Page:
As mentioned, they ask open-ended questions to get their prospects to speak more. It is not an easy, or natural process for some people, but they must be able to hold the silence. Not jump in and fill it with their voice, but let the prospect do it. Top salespeople can allow for measurable periods of silence in conversations with prospects.
This creates an opportunity for the prospect to consider what has been said rather than having to process the next piece of data given by the sales rep. By learning when and how to use silence as a selling tool , the emotional weight of a sale can shift to the customer, who wants to fill the silence by talking. The top-performing sales people listen to what a prospect is saying, try to understand why they are saying it, then repeat it back to them. It is a technique called active listening. While not always possible, it is important that the salesperson is there when the prospect is presented with the proposal and price.
A great salesperson listens out for the sudden silence, or exhalation and will address it immediately. This characteristic is heavily connected with asking questions and listening. Ben Dean, of Penn University found that curious folk are often above-average listeners and conversationalists. As an added bonus, a curious sales rep also tends to be a happier , more positive person, which creates a much nicer working environment for us all.
A top salesperson is objective, not only about the client but about their own product. They can adopt multiple perspectives. A sale should become collaborative and the sales representative should think of themselves as part of the customer. They are not an outsider trying to sell a product, they are a partner who is working together with the customer to solve their problem and can objectively evaluate if the solution they are selling fits.
This is especially true in high-value sales as these are built almost entirely around an on-going relationship between rep and customer over an extended period of time. Few people, even sales people are comfortable talking about money. According to Jody Williamson of Sandler Training, many of us were raised with the notion that money is a taboo subject. There is no room in the sales process to dance around the topic of money or worse yet, avoid it.
The job revolves around money. Being comfortable about money allows great sales people to get to the point and simply find out if a prospect is a good fit. This seems like common sense and yet so many sales reps show up to sales calls and meetings totally unprepared. These sales people show up not having done any research, tailored the presentation and material for the prospect or even set an agenda. This does not reflect well on them, your company or your solution. Showing up prepared is probably the easiest characteristic to assess. Ask them about your company the company they are interviewing for , your business, your own role and who you report to.
You will discover pretty quickly if they have done their homework. Exactly what it sounds like, it is a reluctance to make calls. This can be for a variety of different reasons and can hit the best of sales people at some point in their career. This is not about being able to schedule and follow a routine in their day, it is about being smart about what they spend time on. The very best sales people ensure the time they spend selling is on the right qualified leads and avoid wasting time on bad or non-existent deals.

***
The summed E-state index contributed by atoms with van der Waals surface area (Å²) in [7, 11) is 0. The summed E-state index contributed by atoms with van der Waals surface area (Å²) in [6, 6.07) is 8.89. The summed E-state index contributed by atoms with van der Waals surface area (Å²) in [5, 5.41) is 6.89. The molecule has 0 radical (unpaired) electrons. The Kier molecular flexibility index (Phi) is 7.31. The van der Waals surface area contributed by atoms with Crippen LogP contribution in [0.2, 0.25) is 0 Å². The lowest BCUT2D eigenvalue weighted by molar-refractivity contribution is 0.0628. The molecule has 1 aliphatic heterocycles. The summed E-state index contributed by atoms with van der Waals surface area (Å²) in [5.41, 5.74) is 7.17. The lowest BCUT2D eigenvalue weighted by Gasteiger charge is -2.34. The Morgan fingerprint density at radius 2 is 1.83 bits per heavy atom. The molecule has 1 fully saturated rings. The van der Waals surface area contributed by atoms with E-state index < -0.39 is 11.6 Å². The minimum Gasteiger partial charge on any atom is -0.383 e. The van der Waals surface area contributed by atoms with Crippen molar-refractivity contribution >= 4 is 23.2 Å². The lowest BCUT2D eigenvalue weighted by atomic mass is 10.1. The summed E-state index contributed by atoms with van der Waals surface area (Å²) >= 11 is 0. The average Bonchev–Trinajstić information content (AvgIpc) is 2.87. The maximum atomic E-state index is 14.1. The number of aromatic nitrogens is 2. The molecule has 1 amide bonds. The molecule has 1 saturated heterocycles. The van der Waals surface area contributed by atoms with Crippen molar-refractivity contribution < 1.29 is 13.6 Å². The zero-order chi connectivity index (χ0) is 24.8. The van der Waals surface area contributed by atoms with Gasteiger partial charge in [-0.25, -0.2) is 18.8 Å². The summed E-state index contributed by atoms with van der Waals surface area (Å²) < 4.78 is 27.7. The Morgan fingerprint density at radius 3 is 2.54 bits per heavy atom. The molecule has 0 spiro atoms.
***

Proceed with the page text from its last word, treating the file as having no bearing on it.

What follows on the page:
Great sales people do not just manage their own time but that of their prospects as well. This way they can identify when a deal is going south and pull it back on track. Or drop a deal if it dies. Deals sometimes do not work out, despite your best efforts. A great salesperson accepts this and takes responsibility for their own deals.
However, they are also proactive in improving the process for next time. They believe they are responsible for their numbers and are generally willing to do whatever it takes to achieve their goals.
A high-performing salesperson understands where the client sits within the broader market and ecosystem. They understand what moves the needle for a client within that industry. It means having a view of the forest while walking around in the trees. It makes for a more consultative sell. You do not need to expect this from a new salesperson as this can be taught! It is rare that the person you are talking to is the sole and final decision maker. In fact, Apttus suggests that there are 5 key decision makers in the process and a sales rep needs to identify them all and ensure they are involved in the process.
Even if it means delaying the sale. PersistIQ has a great general guideline on who the main decision maker might be based on the size of the company. Having a process and a framework for following up ensures leads and deals are never dropped. Sales is problem solving. Having a problem solving mindset means sales will not be intimidated by restricted access to a prospect, big job titles and gatekeepers. They always look for ways around. People who are really good at solving problems go about it systematically.
They have a way of placing the problem in context. Instead, they solve problems with customers. Prospects are looking for a misalignment of information offered with the core message and values of the organisation. They are suspicious of offers and want to know if there is a catch. They will latch onto any inkling of doubt to justify their decision not to buy. They become your biggest, loyal supporters and your best sales force. A great salesperson will work to build rapport and trust and will come across as friendly and likeable.
Download all the interview questions in a handy printable worksheet. Includes the scoring matrix to rate candidates.